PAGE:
Moist Carrot Cake

Here is a new recipe for you, adapted from one I found I know not where. The original called for a full cup of oil and 2 cups of sugar, and while is was good, it was also oily and too sweet. I wanted something healthier since in our house we are striving to eat as clean and healthy as possible, so I experimented and changed the recipe around a bit. I reduced the sugar to one cup, and the oil to 1/3 of a cup. The remaining liquid comes from yogurt. I also use brown sugar (when I can get it) and whole wheat flour.

Because it is so healthy, I often serve it for breakfast or lunch once a week. It goes great with coffee, or served with yogurt and fresh fruit. My kids love it like that.

I’ve learned from cooking shows that one of the secrets to light moist cakes is to not over-beat the eggs or the batter, to sift the flour to add air, and to gently stir in the dry ingredients until just mixed. Try this and you will find your cakes will be lighter. This particular one comes out very light and airy when these tips are followed.

So here is the recipe.

Just out of the oven.

Just out of the oven.

Begin by finely grating 3 cups of carrots. Do a little extra so you can pack the cups, about 4 medium-sized carrots. Set aside.

Then mix together:

4 eggs

1/3 cup vegetable oil

2/3 cup plain yogurt

1 cup brown sugar

Mix together (don’t beat) until all ingredients are just combined. Add the carrots and stir.

(Optional: You could substitute half the carrots for grated zucchini. Raisins make a nice addition too.)

Next, sift together on top of the wet ingredients:

2 cups whole wheat flour

1 tsp. baking powder

1 tsp. baking soda

1 tsp. salt

1 tsp. cinnamon

Mix gently with the wet ingredients until the flour is just mixed.

Pour into a pre-greased and floured 8×8″ pan and bake in a 350F oven for 40 – 45 minutes, or until knife inserted in center comes out clean.

This recipe also makes great muffins. Just reduce the baking time to about 10 – 15 minutes.


Yummy! Especially with my morning coffee.


This post is being linked with Spatulas on Parade‘s Foodie Friends Friday linkup.


Making Watermellon Popsicles

As a follow up to last Monday’s post, here is how we made our watermellon popsicles. Lila and Scarlett wanted to help out; Lila added the sticks at the end and lots of questions throughout, and Scarlett stepped on my feet the whole time. Some help she was. 🙂
Mommy’s little helpers.

 First I cut the watermellon into chunks that the blender could manage, removing as many seeds as I could while cutting but not getting them all out. I blended it on high for about 15 – 20 seconds, enough to make it liquid but not grind the seeds that were left. I didn’t add any water; no need. I didn’t sweeten it either.
Then I strained it into a measuring cup that had a spout to make it easier to pour into the molds. I had to use a spoon to stir the mixture in the strainer to get the juice through. (If you have the patience to pick out all the seeds first, you can skip this step; plus, the popsicles will be thicker.)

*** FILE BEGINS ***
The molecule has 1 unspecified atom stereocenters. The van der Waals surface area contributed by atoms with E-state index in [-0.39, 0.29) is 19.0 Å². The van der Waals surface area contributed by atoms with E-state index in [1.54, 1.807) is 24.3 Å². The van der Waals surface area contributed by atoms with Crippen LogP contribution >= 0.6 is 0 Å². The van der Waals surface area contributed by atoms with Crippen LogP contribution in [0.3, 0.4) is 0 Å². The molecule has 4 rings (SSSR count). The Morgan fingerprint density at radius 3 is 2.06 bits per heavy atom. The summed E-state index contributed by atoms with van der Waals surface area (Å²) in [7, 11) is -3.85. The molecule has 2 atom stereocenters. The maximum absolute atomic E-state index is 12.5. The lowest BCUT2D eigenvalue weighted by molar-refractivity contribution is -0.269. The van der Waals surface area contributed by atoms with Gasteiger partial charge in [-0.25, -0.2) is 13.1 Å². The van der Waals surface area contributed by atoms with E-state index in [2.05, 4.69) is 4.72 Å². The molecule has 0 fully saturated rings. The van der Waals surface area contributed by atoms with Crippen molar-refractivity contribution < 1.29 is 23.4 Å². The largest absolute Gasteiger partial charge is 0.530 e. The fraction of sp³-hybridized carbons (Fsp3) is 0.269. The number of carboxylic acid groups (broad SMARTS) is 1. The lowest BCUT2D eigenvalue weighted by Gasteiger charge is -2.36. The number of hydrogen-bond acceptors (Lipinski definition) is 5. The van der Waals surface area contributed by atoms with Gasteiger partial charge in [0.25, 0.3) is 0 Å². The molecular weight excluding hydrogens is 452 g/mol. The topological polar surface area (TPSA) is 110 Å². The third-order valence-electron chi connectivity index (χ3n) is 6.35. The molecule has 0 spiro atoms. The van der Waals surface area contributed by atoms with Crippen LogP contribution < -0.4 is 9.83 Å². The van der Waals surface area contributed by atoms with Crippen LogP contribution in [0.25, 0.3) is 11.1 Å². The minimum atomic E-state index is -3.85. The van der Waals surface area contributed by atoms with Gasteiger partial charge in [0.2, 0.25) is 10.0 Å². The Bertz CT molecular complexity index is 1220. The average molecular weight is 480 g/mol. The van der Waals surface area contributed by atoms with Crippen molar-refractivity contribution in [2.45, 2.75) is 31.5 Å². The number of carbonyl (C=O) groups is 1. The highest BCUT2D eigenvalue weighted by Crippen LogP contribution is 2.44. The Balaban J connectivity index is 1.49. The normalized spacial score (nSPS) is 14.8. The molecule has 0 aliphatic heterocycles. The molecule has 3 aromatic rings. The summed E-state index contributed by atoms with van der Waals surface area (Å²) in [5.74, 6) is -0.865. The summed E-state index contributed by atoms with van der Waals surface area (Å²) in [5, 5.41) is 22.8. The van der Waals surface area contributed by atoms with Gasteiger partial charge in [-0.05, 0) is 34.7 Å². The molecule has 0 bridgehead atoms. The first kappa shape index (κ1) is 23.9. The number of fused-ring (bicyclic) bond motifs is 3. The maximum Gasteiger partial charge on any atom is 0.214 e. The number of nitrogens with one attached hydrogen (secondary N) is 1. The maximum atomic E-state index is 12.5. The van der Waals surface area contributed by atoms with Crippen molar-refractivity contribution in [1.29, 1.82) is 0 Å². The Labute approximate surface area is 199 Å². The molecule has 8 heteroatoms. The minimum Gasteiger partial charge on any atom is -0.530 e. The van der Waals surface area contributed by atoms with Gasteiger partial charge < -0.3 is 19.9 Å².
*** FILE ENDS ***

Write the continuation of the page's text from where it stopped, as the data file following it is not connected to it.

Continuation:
We had just enough juice to fill each mold about 85% full, then we added tiny pieces of chopped watermellon to it.

Lila adds the sticks.

 And here they are, ready to go into the freezer.


Summer Fun – Popsicles

Where I live, summer is upon us already. With temperatures hitting 34 deg.C and rising, it is time to find ways to cool off. This is the first in a series of summer fun posts, with tips and ideas for ways to cool down on those hot days, and what better way to cool off than to eat a homemade popsicle?

Scarlett eating a homemade popsicle – first time she held it alone.

The other day I picked up a popsicle mold set so that I could make some for the kids. Like most kids, they enjoy popsicles, but having store bought ones on hand as often as they would like to eat them is not always possible, nor would I want them to eat those so frequently as they are full of preservatives, food coloring, and too much sugar.

ï»ż Popsicles are easy to make. First, get some molds. Any shop that sells plastic kitchenware should have them. But you don’t have to use molds – you can use disposable cups, or plastic cups, or ice cube trays. For the cups you can use a spoon if you don’t have sticks, and for the ice cube trays, use toothpicks.

Next, pick your juice. Any juice you have on hand will work – powder mixes, canned, boxed, or frozen – so long as you don’t care if it is healthy or not. All you do is pour it into your molds, add the sticks, and freeze. You could even add some chopped or blended fruit to the juice for extra flavor.

But if you want these to be healthy and nutritious, then you will have to make your own juice, which isn’t too hard if you have a juicer or blender. Many fruits can be peeled and cut into chunks, then blended (obviously with seeds removed). Then all you have to do is fill the molds, or if you want, you can strain it. But I think thicker is better for popsicles. Some may need sugar; others won’t, so sweeten to taste if you want to.

Orange and mango flavor Tang. That is my cold coffee on the side.

So far I have made mine from orange and mango Tang, a grape concentrate, and banana and milk. While I like my kids to eat healthy, I am not so picky about it always being 100% pure health food, so I do buy Tang and the occasional concentrate since they are cheaper than the pure fruit juice. Also, my kids are fruit lovers, so I know they will eat any fresh fruit I give them and they have them daily. Since it is watermellon season for us, watermellon popsicles are next on my list of flavors to try. I just don’t look forward to picking out the seeds before blending.

Flavor ideas:
– Whatever fruit you have in season. Citrus fruits, especially those with a bit of a sour tang to them are nice. Lemon, orange and tangerine, individually or mixed, are delicious.
-Berries: strawberry, blueberry, raspberry, etc.
-Banana and milk – I added a little cinnamon and a tiny bit of sugar. These should be roughly 3/4 banana for the taste to come through well.

Banana and milk popsicles.

Making tips: